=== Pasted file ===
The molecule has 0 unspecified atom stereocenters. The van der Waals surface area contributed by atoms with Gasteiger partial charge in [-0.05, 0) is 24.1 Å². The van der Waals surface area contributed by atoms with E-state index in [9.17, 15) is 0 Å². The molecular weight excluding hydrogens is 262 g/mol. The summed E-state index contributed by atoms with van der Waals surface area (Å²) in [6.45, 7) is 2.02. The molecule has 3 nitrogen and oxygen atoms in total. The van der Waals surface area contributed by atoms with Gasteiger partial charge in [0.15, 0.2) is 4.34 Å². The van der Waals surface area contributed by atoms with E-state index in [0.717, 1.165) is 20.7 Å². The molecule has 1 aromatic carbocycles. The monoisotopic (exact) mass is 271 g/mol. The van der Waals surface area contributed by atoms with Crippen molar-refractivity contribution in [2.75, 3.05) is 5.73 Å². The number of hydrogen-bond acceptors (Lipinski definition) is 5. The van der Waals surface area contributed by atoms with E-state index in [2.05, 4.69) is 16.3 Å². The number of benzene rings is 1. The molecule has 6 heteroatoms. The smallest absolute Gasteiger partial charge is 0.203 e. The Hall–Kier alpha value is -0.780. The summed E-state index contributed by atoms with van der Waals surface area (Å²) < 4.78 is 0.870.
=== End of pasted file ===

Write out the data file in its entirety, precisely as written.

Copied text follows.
The molecule has 0 unspecified atom stereocenters. The van der Waals surface area contributed by atoms with Gasteiger partial charge in [-0.05, 0) is 24.1 Å². The van der Waals surface area contributed by atoms with E-state index in [9.17, 15) is 0 Å². The molecular weight excluding hydrogens is 262 g/mol. The summed E-state index contributed by atoms with van der Waals surface area (Å²) in [6.45, 7) is 2.02. The molecule has 3 nitrogen and oxygen atoms in total. The van der Waals surface area contributed by atoms with Gasteiger partial charge in [0.15, 0.2) is 4.34 Å². The van der Waals surface area contributed by atoms with E-state index in [0.717, 1.165) is 20.7 Å². The molecule has 1 aromatic carbocycles. The monoisotopic (exact) mass is 271 g/mol. The van der Waals surface area contributed by atoms with Crippen molar-refractivity contribution in [2.75, 3.05) is 5.73 Å². The number of hydrogen-bond acceptors (Lipinski definition) is 5. The van der Waals surface area contributed by atoms with E-state index in [2.05, 4.69) is 16.3 Å². The number of benzene rings is 1. The molecule has 6 heteroatoms. The smallest absolute Gasteiger partial charge is 0.203 e. The Hall–Kier alpha value is -0.780. The summed E-state index contributed by atoms with van der Waals surface area (Å²) < 4.78 is 0.870.